As the Internet increasingly becomes part of our lives, Internet addiction disorder has received much attention. Internet addicts may withdraw from social and interpersonal interactions other than those on the Internet. Their family relationships and academic or occupational functioning may deteriorate. Several withdrawal symptoms have been identified, including nervousness, agitation, and aggression, as well as an addiction syndrome that includes the presence of withdrawal symptoms, increasing tolerance, and loss of control (1). A high rate of comorbid mental disorders has also been reported, especially depressive symptoms and social impairment (2,3).
We report the results of a survey to determine the prevalence of Internet addiction disorder among visitors to a virtual mental health clinic where 100 volunteer mental health professionals provide, at no charge, online answers to visitors' questions about mental problems (4). We hypothesized that visitors who had a comorbid mental health problem would have a higher risk of developing Internet addiction disorder.
The survey was conducted from May to October 2000. During the study period all visitors to the virtual clinic completed Young's Internet addiction disorder questionnaire, a brief seven-item instrument that adapts DSM-IV criteria for pathological gambling (5). A total of 251 clients completed the questionnaire. The mean±SD age of the clients was 25.04±6.19 years, with a range of 14 to 44 years. Most were female (67 percent) and single (84 percent). Most had an education beyond the college level (63 percent), and about a third (36 percent) were students. A majority (56 percent) reported that they had never visited a real mental health clinic.
On the basis of the questions visitors asked, the most common impending diagnosis was anxiety disorder (29 percent), followed by mood disorder (24 percent). The survey responses indicated that 26 percent had an impending substance use disorder. Among the 251 clients, 38 (15 percent) met criteria for Internet addiction disorder. Clients who met the criteria did not differ significantly from those who did not in age, gender, education, marital status, occupation, or impending diagnosis. However, the rate of comorbid substance use disorder was significantly higher among clients who met the criteria for Internet addiction disorder than among those who did not (58 percent versus 26 percent; Fisher's exact test, two-tailed, p=.03).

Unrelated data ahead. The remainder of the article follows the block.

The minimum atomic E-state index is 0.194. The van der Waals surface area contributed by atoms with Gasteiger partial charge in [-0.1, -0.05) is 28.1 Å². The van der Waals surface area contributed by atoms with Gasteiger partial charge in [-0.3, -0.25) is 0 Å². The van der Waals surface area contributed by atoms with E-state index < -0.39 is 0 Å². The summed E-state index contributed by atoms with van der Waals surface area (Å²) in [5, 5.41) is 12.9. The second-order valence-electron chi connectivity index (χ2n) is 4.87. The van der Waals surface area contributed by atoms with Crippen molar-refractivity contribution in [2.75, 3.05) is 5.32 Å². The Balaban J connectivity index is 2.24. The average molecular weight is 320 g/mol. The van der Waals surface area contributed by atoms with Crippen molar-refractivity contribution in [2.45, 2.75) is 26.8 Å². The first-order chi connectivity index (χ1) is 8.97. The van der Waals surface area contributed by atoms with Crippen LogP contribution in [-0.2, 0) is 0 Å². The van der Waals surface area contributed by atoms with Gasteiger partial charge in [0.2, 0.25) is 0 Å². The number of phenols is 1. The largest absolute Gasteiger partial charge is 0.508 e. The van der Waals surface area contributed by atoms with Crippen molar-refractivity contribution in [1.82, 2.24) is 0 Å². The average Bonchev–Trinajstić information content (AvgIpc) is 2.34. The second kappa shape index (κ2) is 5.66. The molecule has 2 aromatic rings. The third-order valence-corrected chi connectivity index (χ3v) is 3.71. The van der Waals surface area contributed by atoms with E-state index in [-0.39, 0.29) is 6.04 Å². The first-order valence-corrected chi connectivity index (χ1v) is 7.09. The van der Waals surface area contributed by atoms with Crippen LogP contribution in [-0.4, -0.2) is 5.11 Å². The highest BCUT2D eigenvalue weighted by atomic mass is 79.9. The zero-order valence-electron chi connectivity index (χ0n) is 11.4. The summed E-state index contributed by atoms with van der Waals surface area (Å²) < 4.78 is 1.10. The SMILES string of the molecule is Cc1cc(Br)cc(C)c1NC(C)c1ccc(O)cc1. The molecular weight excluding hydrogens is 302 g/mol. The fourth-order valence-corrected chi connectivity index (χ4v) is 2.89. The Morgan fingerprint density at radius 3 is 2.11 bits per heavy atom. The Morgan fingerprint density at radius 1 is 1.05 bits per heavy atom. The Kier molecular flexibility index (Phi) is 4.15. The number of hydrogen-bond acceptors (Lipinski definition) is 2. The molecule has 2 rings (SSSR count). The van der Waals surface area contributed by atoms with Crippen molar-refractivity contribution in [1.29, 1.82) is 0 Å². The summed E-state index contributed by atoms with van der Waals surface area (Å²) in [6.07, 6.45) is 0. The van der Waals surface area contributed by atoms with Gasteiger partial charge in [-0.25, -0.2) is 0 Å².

Our survey is the first to document the prevalence of Internet addiction disorder among visitors to a virtual mental health clinic. The high prevalence we found needs attention. Few of the survey respondents raised the issue of Internet addiction as a problem in their subsequent interactions with the online mental health professionals, although some reported many failed attempts to cut down on their time spent online, and some reported feeling depressed, nervous, and agitated when they were not online. Either these persons did not recognize the problem or they did not know how to ask for help. Their addiction to the Internet may complicate their existing mental problems (1). They may benefit from a clinician's actively inquiring about their Internet use and providing them with education to help them gain insight into problematic use.
The high prevalence of comorbid substance use disorders, nearly 60 percent, also needs attention. This finding is compatible with those of previous studies. Shapira and colleagues (4) reported that 60 percent of the 20 persons in their sample who had Internet addiction disorder also had a substance use disorder. Young (5) reported a rate of 52 percent among 396 subjects.
Activities on the Internet may lead to dopamine release in the nucleus accumbens, which is thought to be an important neurochemical event in the development of addiction. People who lack self-esteem are more likely to become Internet addicts, just as they are more likely to use drugs or alcohol (1). It is essential to gain a better understanding of underlying factors in Internet addiction disorder, including how personality traits, family dynamics, psychosocial factors, and communication skills influence the way people use the Internet.
The authors are affiliated with the department of psychiatry at Yu-Li Veterans Hospital in Taiwan.